Cookies on this website

We use cookies to ensure that we give you the best experience on our website. If you click 'Accept all cookies' we'll assume that you are happy to receive all cookies and you won't see this message again. If you click 'Reject all non-essential cookies' only necessary cookies providing core functionality such as security, network management, and accessibility will be enabled. Click 'Find out more' for information on how to change your cookie settings.

We examined possible age- and gender-specific differences in the function and mass of left (LV) and right (RV) ventricles in 36 healthy volunteers using cine gradient-recalled echo magnetic resonance imaging. Subjects were divided into four groups (nine men and nine women in each): men aged under 45 years (32 +/- 7), women aged under 45 (27 +/- 6), men aged over 45 (59 +/- 8), and women aged over 45 (57 +/- 9). Functional analysis of cardiac volume and mass and of LV wall motion was performed by manual segmentation of the endocardial and epicardial borders of the end-diastolic and end-systolic frame; both absolute and normalized (per square meter body surface area) values were evaluated. With age there was a significant decrease in both absolute and normalized LV and RV chamber volumes (EDV, ESV), while LV and RV masses remained unchanged. Gender-specific differences were found in cardiac mass and volume (for men and women, respectively: LV mass, 155 +/- 18 and 110 +/- 16 g; LV EDV, 118 +/- 27 and 96 +/- 21 ml; LV ESV, 40 +/- 13 and 29 +/- 9 ml; RV mass, 52 +/- 10 and 39 +/- 5 g; RV EDV, 131 +/- 28 and 100 +/- 23 ml; RV ESV, 53 +/- 17 and 33 +/- 15 ml). Normalization to body surface area eliminated differences in LV volumes but not those in LV mass, RV mass, or RV function. Functional parameters such as cardiac output and LV ejection fraction showed nonsignificant or only slight differences and were thus largely independent of age and gender. Intra- and interobserver variability ranged between 1.4% and 5.9% for all parameters. Cine magnetic resonance imaging thus shows age- and gender-specific differences in cardiac function, and therefore the evaluation of cardiac function in patients should consider age- and gender-matched normative values.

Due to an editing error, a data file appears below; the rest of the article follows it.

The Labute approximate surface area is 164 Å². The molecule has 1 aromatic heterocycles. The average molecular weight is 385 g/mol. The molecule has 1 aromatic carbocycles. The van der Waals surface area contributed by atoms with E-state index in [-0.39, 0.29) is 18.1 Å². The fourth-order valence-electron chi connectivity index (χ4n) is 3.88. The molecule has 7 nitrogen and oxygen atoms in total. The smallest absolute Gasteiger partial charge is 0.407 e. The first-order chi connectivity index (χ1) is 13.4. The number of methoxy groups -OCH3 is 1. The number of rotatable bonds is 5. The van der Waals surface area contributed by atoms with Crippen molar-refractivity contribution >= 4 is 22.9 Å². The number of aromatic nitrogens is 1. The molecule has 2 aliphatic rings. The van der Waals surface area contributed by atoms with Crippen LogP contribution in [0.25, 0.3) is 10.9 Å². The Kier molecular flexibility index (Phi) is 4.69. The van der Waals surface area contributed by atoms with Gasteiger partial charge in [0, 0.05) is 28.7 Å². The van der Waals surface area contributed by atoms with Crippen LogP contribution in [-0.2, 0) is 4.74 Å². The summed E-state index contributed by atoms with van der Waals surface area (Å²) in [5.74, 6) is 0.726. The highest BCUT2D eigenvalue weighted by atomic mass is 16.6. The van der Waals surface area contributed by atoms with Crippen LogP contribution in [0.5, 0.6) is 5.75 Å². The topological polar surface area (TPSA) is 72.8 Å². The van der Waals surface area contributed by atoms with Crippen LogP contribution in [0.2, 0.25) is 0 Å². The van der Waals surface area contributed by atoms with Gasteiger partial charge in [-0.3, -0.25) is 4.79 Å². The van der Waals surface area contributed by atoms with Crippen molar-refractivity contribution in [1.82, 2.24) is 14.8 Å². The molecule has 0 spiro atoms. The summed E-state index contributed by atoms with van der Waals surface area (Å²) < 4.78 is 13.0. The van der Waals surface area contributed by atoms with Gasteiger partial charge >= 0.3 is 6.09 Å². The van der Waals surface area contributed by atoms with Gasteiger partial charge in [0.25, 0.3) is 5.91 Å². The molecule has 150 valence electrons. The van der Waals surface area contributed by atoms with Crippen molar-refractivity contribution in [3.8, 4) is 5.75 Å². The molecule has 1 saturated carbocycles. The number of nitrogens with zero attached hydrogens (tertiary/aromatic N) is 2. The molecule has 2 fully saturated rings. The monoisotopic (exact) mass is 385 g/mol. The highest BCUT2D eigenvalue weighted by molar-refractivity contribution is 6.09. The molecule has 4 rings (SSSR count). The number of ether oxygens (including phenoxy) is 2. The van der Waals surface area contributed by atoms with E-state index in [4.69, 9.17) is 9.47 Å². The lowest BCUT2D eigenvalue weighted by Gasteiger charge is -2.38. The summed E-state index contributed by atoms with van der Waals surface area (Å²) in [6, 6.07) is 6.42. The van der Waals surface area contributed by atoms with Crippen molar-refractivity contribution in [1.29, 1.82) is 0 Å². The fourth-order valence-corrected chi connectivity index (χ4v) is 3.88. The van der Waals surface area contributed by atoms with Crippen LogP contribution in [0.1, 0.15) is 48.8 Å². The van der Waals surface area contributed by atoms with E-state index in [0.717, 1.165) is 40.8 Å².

Original publication




Journal article


Eur Radiol

Publication Date





438 - 442


Adult, Aged, Aging, Cardiac Volume, Female, Heart Ventricles, Humans, Magnetic Resonance Imaging, Cine, Male, Middle Aged, Observer Variation, Reference Values, Sex Characteristics, Stroke Volume, Ventricular Function, Ventricular Function, Left, Ventricular Function, Right